Other studies have confirmed the independent and complementary predictive value of hs-CRP and the extent of coronary atherosclerosis for the development of cardiovascular events.20,22 Patients with hs-CRP and CAD extension score above the median had a five times higher risk of cardiac death and non-fatal MI at 1-year follow-up than patients with lower than median values (OR 5.0; 95% CI [2.3–10.6]). Therefore, the independent relationship between CRP and cardiovascular adverse events in patients with ischaemic heart disease suggests that clinical stability does not always reflect atherosclerotic plaque stability.
Katritsis et al. found that CRP concentrations were correlated with the complex angiographic morphology of the atherosclerotic plaque, specifically with the presence of intracoronary thrombus and eccentric/irregular discrete morphology.50 Other studies also confirm the correlation of hs-CRP, neutrophil count and neopterin with the number of angiographically complex lesions in patients with ACS.51 These inflammatory markers have also been associated with rapid progression of atherosclerosis. Hs-CRP and intercellular adhesion molecule-1 showed independent associations with rapidly progressive coronary disease, increasing the risk of its development fivefold (15% versus 75%; ptrend<0.001) if both markers are elevated (hs-CRP >3 mg/l and intercellular adhesion molecule-1 >271.4 ng/ml).52 Similar results were obtained in the GENERATION study, where CRP showed an independent association with the progression of CAD in previously untreated lesions at 1-year follow-up.53 These results confirm that endothelial dysfunction of inflammatory origin plays an important pathogenic role in the progression of coronary disease.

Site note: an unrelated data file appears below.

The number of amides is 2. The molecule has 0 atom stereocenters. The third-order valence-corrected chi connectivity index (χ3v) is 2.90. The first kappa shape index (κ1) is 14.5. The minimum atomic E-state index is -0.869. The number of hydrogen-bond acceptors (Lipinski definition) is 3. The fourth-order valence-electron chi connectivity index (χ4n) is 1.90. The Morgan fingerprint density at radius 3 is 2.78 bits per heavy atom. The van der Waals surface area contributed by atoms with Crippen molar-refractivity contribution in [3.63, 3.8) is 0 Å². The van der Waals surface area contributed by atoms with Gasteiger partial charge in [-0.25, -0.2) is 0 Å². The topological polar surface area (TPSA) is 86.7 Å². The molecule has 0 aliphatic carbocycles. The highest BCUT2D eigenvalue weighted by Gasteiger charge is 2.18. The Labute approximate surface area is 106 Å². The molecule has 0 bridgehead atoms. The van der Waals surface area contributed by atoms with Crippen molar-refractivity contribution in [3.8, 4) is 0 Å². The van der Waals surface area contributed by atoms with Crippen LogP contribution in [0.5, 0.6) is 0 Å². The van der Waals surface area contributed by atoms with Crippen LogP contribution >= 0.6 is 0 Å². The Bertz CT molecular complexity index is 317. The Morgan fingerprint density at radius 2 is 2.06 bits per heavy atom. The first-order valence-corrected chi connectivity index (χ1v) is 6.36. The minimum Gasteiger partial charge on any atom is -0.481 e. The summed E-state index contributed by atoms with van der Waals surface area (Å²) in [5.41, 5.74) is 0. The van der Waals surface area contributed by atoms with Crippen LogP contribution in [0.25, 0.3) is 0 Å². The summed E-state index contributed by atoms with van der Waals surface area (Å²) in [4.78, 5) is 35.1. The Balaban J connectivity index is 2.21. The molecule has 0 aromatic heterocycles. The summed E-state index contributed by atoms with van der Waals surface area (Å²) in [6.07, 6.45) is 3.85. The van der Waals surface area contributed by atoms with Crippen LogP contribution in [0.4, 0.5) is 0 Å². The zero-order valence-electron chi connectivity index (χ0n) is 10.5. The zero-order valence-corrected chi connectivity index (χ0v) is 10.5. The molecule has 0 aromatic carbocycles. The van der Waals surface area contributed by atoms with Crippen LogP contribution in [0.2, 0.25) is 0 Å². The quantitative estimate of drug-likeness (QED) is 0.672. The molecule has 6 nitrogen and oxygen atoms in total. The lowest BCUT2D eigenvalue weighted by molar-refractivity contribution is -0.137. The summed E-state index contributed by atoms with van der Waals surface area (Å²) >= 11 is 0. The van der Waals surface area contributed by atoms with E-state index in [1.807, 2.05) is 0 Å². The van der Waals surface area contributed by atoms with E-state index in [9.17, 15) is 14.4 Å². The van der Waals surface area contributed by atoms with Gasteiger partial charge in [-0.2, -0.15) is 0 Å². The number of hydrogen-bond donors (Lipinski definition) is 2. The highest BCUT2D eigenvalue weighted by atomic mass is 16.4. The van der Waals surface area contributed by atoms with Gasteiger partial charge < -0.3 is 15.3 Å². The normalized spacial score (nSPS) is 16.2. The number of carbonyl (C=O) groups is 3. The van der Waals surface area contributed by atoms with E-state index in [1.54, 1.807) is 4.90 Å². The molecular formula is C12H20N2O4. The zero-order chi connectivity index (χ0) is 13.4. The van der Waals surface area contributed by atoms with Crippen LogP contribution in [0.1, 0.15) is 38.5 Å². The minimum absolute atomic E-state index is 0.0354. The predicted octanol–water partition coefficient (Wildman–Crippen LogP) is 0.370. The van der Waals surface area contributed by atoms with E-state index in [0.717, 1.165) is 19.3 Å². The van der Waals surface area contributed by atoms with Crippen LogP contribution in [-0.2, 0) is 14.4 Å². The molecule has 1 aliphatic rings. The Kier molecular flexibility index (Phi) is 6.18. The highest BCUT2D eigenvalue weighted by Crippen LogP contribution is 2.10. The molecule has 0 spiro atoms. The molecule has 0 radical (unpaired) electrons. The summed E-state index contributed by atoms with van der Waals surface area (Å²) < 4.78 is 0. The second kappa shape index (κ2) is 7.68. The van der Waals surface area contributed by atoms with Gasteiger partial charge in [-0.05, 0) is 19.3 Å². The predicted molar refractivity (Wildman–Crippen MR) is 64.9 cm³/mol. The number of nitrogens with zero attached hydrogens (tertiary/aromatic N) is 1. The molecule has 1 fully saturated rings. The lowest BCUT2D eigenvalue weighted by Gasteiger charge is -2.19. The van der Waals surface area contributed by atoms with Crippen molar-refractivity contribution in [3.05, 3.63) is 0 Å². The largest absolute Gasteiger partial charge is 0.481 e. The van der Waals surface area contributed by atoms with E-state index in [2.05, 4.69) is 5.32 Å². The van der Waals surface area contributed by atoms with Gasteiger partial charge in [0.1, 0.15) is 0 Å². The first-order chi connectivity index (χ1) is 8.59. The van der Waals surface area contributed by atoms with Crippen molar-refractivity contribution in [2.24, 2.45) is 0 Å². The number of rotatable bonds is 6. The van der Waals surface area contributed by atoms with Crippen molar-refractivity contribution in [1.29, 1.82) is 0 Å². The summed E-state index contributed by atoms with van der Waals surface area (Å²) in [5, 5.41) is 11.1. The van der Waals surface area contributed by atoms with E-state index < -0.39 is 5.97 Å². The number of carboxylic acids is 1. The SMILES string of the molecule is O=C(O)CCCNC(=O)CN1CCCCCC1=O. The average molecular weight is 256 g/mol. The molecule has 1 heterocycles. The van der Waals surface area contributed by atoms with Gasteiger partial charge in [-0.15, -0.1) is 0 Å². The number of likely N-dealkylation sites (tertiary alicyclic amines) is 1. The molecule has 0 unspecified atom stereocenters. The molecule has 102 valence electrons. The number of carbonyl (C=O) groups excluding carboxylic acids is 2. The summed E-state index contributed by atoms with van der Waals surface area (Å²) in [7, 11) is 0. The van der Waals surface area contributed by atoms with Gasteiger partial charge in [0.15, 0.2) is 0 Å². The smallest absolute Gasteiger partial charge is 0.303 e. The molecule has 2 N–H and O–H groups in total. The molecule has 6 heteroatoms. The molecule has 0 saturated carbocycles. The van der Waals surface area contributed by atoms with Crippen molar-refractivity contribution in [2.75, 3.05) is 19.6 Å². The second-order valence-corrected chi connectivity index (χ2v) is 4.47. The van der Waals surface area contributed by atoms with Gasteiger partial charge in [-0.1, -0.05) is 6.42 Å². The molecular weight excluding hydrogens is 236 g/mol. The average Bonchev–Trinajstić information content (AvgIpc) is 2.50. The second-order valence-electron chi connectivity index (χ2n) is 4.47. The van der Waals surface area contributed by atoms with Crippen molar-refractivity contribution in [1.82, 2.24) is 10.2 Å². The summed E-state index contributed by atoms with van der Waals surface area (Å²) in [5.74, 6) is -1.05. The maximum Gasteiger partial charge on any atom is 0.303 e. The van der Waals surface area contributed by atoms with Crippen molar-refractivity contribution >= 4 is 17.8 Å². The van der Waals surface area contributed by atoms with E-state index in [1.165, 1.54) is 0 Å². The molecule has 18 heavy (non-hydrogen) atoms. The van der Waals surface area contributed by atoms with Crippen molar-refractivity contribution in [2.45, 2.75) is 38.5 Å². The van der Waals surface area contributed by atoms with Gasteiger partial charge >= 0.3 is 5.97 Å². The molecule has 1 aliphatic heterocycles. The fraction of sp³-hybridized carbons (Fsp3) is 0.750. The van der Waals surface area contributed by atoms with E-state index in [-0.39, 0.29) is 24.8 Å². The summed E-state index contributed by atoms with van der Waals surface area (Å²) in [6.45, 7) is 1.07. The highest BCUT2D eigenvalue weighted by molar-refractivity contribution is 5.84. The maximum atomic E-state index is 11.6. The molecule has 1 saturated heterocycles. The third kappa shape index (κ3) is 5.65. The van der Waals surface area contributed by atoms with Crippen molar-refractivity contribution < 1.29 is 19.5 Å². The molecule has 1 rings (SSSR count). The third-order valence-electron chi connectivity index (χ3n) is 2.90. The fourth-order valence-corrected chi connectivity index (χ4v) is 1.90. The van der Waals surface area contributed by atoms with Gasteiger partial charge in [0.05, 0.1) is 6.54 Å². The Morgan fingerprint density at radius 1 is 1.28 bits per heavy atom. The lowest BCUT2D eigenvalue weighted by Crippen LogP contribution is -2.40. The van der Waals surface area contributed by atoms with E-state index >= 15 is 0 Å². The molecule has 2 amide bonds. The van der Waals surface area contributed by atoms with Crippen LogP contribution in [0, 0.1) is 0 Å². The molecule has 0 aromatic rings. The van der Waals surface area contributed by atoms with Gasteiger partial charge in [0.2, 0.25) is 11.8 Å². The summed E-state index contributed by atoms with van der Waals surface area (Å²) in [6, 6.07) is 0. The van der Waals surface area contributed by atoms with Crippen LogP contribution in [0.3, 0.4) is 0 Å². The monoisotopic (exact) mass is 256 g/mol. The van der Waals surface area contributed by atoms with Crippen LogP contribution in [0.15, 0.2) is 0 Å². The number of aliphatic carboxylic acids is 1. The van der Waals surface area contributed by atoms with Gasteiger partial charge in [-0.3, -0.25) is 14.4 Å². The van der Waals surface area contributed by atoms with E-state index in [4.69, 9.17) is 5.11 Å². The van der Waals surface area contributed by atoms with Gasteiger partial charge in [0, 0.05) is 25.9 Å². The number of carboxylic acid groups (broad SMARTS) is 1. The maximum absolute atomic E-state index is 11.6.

CRP is a marker of inflamed, vulnerable and unstable atheroma plaque, but not of its severity or extent. The measurement of inflammatory markers can help clinicians to identify patients who are likely to suffer an inflammatory process capable of triggering an acute coronary event or the development of rapidly progressive atherosclerosis.
The Biological Functions of C-reactive Protein
Cardiovascular Risk Factor or Marker?
Historically, CRP appeared to be directly involved in the different phases of the atherogenic process, from endothelial activation to the erosion or disruption of the atheroma plaque.54,55 However, the current belief is that all these biological effects of CRP were due to contamination by endotoxins or to the use of recombinant CRP of bacterial origin.56 Studies with highly purified human CRP have not demonstrated any biological effects. In fact, the inhibition of CRP synthesis with an antisense oligonucleotide was accompanied by an endotoxin-mediated decrease in CRP production, but there were no alterations in other components of the inflammatory response.57 These studies confirm that pentameric CRP (pCRP) is more of a marker of inflammatory processes than a causative factor for these processes.
However, these studies do not rule out a potential causal pro-inflammatory effect of non-circulating monomeric CRP (mCRP) in atherosclerosis. In fact, CRP monomers may be responsible for enhancing the inflammatory response in tissues after pCRP dissociation on the surface of activated platelets or damaged or apoptotic cells. Modification of the phospholipid composition of the cell membrane mediated by PLA2, released in inflamed or ischaemic tissues, may lead to the exposure of LPC, a natural ligand of pCRP, allowing the release of mCRP. These CRP monomers, predominantly located in tissue, may enhance inflammatory mechanisms, favouring the transendothelial migration of leukocytes, monocyte activation through Fcγ-RI/III receptors and the activation of complement inhibitors factor H and C4b-BP.58